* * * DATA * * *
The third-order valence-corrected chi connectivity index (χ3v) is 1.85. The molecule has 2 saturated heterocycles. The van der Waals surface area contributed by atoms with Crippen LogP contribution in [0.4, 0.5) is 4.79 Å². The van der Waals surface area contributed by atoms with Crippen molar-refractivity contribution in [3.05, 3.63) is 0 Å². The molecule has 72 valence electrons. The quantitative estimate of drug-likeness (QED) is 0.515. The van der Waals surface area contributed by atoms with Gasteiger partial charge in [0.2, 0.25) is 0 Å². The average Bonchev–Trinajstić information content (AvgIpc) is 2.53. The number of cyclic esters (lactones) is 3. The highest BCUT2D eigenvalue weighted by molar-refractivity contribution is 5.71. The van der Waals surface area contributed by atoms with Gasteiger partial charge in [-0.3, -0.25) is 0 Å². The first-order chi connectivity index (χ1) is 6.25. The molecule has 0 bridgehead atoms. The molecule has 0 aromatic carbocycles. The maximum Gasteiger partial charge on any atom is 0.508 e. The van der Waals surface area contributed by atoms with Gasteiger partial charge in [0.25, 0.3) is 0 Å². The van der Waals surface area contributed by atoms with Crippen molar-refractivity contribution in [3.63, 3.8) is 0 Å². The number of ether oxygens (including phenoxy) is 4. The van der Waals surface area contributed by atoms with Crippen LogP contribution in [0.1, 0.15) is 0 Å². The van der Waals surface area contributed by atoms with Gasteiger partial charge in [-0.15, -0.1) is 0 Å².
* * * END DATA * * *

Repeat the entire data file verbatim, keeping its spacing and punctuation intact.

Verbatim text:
The third-order valence-corrected chi connectivity index (χ3v) is 1.85. The molecule has 2 saturated heterocycles. The van der Waals surface area contributed by atoms with Crippen LogP contribution in [0.4, 0.5) is 4.79 Å². The van der Waals surface area contributed by atoms with Crippen molar-refractivity contribution in [3.05, 3.63) is 0 Å². The molecule has 72 valence electrons. The quantitative estimate of drug-likeness (QED) is 0.515. The van der Waals surface area contributed by atoms with Gasteiger partial charge in [0.2, 0.25) is 0 Å². The average Bonchev–Trinajstić information content (AvgIpc) is 2.53. The number of cyclic esters (lactones) is 3. The highest BCUT2D eigenvalue weighted by molar-refractivity contribution is 5.71. The van der Waals surface area contributed by atoms with Gasteiger partial charge in [-0.3, -0.25) is 0 Å². The first-order chi connectivity index (χ1) is 6.25. The molecule has 0 bridgehead atoms. The molecule has 0 aromatic carbocycles. The maximum Gasteiger partial charge on any atom is 0.508 e. The van der Waals surface area contributed by atoms with Gasteiger partial charge in [0.25, 0.3) is 0 Å². The van der Waals surface area contributed by atoms with Crippen molar-refractivity contribution in [3.63, 3.8) is 0 Å². The number of ether oxygens (including phenoxy) is 4. The van der Waals surface area contributed by atoms with Crippen LogP contribution in [0.1, 0.15) is 0 Å². The van der Waals surface area contributed by atoms with Gasteiger partial charge in [-0.15, -0.1) is 0 Å².